Tuesday, January 29, 2008
Roast Chicken, My Way
I am a spastic nester. Honestly, there are times I feel almost posessed by my need to prep the homefront (for what I have no idea. We don't have any kids nor plans for any in the immediate future, much to the chagrin of my mom.) But if I don't have a fridge full of food - either ingredients ready to be morphed into meals or leftovers from meals - I get heart palpitations and bite my nails. It just makes me nervous.
So it makes sense that a roast chicken is one of my favorite Sunday meals to prepare. I can buy it on Friday or Saturday, see it sitting there in the fridge whenever I open it, waiting to feed a small crowd, and come Sunday, I'll have a house full of good smells and enough cooked meat to last a couple of days.
I know there are more methods for roasting a chicken than there are for comitting tax fraud - some call for brining, some for rubbing underneath the skin with butter and/or stuffing the skin with sage leaves and rosemary sprigs. Mine calls for neither, just a good slathering of olive oil or butter, stuffing it with as many fresh ingredients you have on hand, and roasting off. In fact, it's so simple, that if it weren't for the amount of time the bird needs to be in the oven this recipe would make a wonderful go to weeknight dinner.
I also know that every grocery store in America from the Piggly Wiggly to Gourmet Garage offers a decent rotisserie chicken which are lifesavers when you're hungry and not up to cooking. But by the time you get them home, the skin has been 'steamed' to a soggy softness from sitting in the bag. And besides, just like children, you'll always love your own roast chicken more.
With our budget getting tighter and tighter, I am no longer able to afford all organic all the time. However, I do splurge on a good free range chicken for this recipe. I really believe it makes a difference. Also, trussing your bird will make it cook more evenly. If you've never done this before, don't fret, I've included a video of it here: (or skip the video and just tie its damn legs together)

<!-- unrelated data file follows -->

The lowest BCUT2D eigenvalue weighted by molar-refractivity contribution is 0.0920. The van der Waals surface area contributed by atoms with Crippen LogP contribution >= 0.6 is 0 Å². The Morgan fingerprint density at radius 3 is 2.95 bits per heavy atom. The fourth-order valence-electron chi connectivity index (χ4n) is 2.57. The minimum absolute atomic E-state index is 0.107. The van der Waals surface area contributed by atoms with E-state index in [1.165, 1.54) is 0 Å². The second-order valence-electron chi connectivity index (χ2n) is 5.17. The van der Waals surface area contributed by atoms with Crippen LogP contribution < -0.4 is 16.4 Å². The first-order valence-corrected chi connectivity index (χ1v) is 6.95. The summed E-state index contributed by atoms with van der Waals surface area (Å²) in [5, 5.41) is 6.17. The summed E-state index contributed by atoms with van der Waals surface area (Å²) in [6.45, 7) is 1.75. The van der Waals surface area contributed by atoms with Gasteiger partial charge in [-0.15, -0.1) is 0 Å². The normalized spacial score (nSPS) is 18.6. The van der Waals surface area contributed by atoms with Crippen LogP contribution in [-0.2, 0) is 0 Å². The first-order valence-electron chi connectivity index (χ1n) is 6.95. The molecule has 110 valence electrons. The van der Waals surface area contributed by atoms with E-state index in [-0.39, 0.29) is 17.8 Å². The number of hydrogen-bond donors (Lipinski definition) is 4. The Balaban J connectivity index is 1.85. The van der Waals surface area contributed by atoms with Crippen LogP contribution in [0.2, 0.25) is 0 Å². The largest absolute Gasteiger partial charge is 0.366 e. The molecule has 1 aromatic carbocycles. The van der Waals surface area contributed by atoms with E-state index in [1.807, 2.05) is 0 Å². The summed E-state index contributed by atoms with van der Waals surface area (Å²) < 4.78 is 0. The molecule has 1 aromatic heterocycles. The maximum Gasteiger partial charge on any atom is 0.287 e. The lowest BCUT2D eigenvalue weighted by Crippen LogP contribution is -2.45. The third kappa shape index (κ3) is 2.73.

1 (4 lb) whole chicken
3 tablespoons olive oil (or enough to coat the entire outside of the bird) plus an extra 2 tablespoons for the cavity
plenty of sea salt and fresh cracked pepper
small handful of fresh herbs - including flat leaf parsley, oregano, and dill
1 small lemon, quartered
l large shallot or half a small onion, roughly quartered
1 tablespoon minced fresh oregano or dill or a combination of both for seasoning outside of bird, if desired
kitchen twine for tying the bird
Water to add to bottom of pan to keep drippings from burning (or stock or wine if you're making gravy)
Remove chicken from fridge at least 30 minutes before roasting and up to 1 hour.
Preheat oven to 400.
Sprinkle the inside of the cavity with a good couple of pinches of sea salt and fresh cracked pepper. Then, stuff the cavity with lemon, shallot, and sprigs of fresh herbs - as many as will fit. Then tip the bird and pour 2 tablespoons of the olive oil into the cavity.
Rub the other 3 tablespoons of oil all over the outside of the bird, including all the nooks and crannies. Sprinkle liberally and evenly with sea salt and fresh cracked pepper, as well as chopped fresh herbs if desired. Gently transfer the bird to your roasting rack of a roasting pan, and truss. Pour at least a half a cup of liquid into the bottom of the pan and roast for 1 hour and 20 minutes (adding liquid to the pan as needed) or until a meat thermometer reads 180 when inserted into the deepest part of the thigh. Remember the meat continues to cook a little while resting, and an overcooked chicken tastes like cardboard, no matter how well it was loved beforehand, so check it sooner rather than later.
DO NOT cut into the bird for at least 10-15 minutes so the juices can redistribute and the meat stays moist.